How Blockchain Could Close the Gender Pay Gap
Gender pay inequality is still a big issue in the workforce. Blockchain technology, with its increased transparency, has the potential to reduce the problem, especially in the sharing economy.
With the advent of sophisticated technology, freelancing has become a popular alternative to the 9-to-5 office work model. Many people have chosen to keep their traditional job but work from home more frequently. Others have kept their jobs but taken extra online work on the side. And some have ditched the office altogether to freelance full time.
One would assume that a predominantly online workspace would eliminate any gender pay gap. Unfortunately, this is not yet the case. Even though the pay gap is narrower for freelancers than for those in offices, it still exists.
Luckily, technology such as blockchain could eliminate (or at least lessen) wage inequality based on gender. Blockchain could also provide women in less developed markets with the opportunity to work.
Why do many choose freelancing?
Freelancing offers a freedom that traditional office jobs do not. People can work whenever and wherever they please, as long as their tasks are completed. This is a huge benefit for two main reasons.
Firstly, being able to work anywhere means people with responsibilities that require a lot of time at home can tend to their responsibilities without compromising their work. Location independence also means people aren’t limited to a specific city or country. They can work anywhere with reliable Wi-Fi.
The second benefit is that freelancers can choose exactly when they want to work. Everyone is different, so expecting every employee to function optimally between 9 a.m. and 5 p.m. is unrealistic. Freelancers are free to work whenever they please. Thus, people who work best at the crack of dawn may do so, and the same goes for those who prefer burning the midnight oil.
The gender pay gap meets blockchain
In the traditional job market, women earn just 79 cents for every dollar earned by their male counterparts – and even less if they are a woman of color. Even though the numbers are much better for freelancers, the independent workforce is not yet gender-neutral.
One might think that because freelancers set their rates, that would take care of the problem. But that isn’t the case. In reality, many of the issues with the pay gap in the traditional workforce trickle down into freelancing. If a woman has earned 79 percent of what her male colleagues have earned for years on end, she is likely to charge less than she should when she turns to freelancing.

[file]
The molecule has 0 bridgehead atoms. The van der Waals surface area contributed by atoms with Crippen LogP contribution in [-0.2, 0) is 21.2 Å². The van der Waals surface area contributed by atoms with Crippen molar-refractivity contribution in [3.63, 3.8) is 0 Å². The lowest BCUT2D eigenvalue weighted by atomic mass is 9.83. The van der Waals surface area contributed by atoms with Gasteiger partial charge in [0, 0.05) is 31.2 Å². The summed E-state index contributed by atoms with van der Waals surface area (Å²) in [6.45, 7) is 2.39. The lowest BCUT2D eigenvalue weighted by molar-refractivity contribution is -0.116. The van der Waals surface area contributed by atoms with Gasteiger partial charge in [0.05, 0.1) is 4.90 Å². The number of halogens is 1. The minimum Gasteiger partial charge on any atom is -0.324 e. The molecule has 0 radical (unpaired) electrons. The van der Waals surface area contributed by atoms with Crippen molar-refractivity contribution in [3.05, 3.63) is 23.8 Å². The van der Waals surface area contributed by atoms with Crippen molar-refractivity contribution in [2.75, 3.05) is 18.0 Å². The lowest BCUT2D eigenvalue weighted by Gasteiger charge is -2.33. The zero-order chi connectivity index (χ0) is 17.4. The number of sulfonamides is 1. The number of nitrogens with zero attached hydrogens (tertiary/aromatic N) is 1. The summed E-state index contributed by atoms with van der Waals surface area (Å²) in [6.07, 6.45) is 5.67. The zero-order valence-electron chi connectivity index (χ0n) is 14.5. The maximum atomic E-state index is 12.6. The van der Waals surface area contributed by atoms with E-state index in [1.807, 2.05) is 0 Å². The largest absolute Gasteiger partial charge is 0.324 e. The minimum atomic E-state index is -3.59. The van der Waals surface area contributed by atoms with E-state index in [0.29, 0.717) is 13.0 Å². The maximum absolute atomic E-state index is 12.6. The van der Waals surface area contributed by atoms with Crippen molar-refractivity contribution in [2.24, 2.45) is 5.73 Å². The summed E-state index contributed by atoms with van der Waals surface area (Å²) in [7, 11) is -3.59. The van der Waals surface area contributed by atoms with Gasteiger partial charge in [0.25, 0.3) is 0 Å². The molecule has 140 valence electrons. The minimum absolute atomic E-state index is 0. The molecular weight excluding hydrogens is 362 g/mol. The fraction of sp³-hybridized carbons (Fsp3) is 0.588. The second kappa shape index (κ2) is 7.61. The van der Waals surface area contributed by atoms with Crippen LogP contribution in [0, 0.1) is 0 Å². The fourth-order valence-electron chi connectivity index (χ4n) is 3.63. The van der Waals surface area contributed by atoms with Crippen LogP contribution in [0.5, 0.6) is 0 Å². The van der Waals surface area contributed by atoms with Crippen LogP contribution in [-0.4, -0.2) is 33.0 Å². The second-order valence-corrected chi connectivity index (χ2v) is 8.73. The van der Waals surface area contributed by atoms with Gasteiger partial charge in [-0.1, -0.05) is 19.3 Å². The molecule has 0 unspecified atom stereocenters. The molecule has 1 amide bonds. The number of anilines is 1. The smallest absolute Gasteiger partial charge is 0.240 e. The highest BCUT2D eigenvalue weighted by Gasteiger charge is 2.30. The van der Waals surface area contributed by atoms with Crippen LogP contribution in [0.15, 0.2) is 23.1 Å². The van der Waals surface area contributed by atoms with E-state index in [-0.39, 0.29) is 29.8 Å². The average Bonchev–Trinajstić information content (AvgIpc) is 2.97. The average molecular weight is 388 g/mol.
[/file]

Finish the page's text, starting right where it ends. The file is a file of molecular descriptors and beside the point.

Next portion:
Blockchain can be of assistance here. If a blockchain-based system has a network only for freelancers, whereby they are able to create a community, these freelancers can communicate with each other. Forging connections and relationships with other freelancers helps people gauge what they should be charging.
Additionally, blockchain technology is decentralized, meaning there is no single authority. Thus, money is based on a freelancer’s results and output, instead of factors irrelevant to performance, such as race and gender. The open ledgers that blockchain-based systems employ also create more transparency, which would further help in closing the pay gap, because it would be easier to see when inequality was present.
Women in developing countries
In some developing countries, laws regarding women are not the same as those for men. In a country where women have just earned the right to have a job, there may not be infrastructure or support systems in place for them to actually exercise that right.
The World Bank states that women in developing countries are less likely to have an ID or birth certificate. Since blockchain technology can store personal records, women could be provided with digital IDs so their information is always secure. With a reliable source keeping their official identification, women in these countries may be able to look for formal jobs.
Women without bank accounts
According to Fortune, 42 percent of the world’s women do not have bank accounts. This is a staggering number, but blockchain could be useful here too. Blockchain is secure and decentralized and does not require banks or other third parties to be involved in financial transactions. Therefore, a woman would not need access to a bank to receive money.
Because blockchain allows for the seamless transfer of money between two parties, costs typically associated with money transfers could also be lower. This is especially helpful for women in developing nations, who may not be able to afford transaction fees. Additionally, they can save money by opening a cryptocurrency wallet because, unlike banks, they do not have maintenance fees.
Equal opportunity for all genders possible
The workforce is, unfortunately, still very gendered. Even in freelancing, there is a discrepancy between the rates men and women charge. Blockchain can help by connecting women to other freelancers in their field who can show them what they should be charging. Blockchain can also help empower women in developing nations, who may not have the means necessary to find a job or open a bank account.
Will Lee, CEO of Blue Whale and Verlocal. He studied Artificial Intelligence at Stanford. His mission is to convert individuals to one-person business owners and fully maximize their full potential. Through his mission, he aspires to create a human-centered industry where humans can continue to develop and better themselves through self-discovery.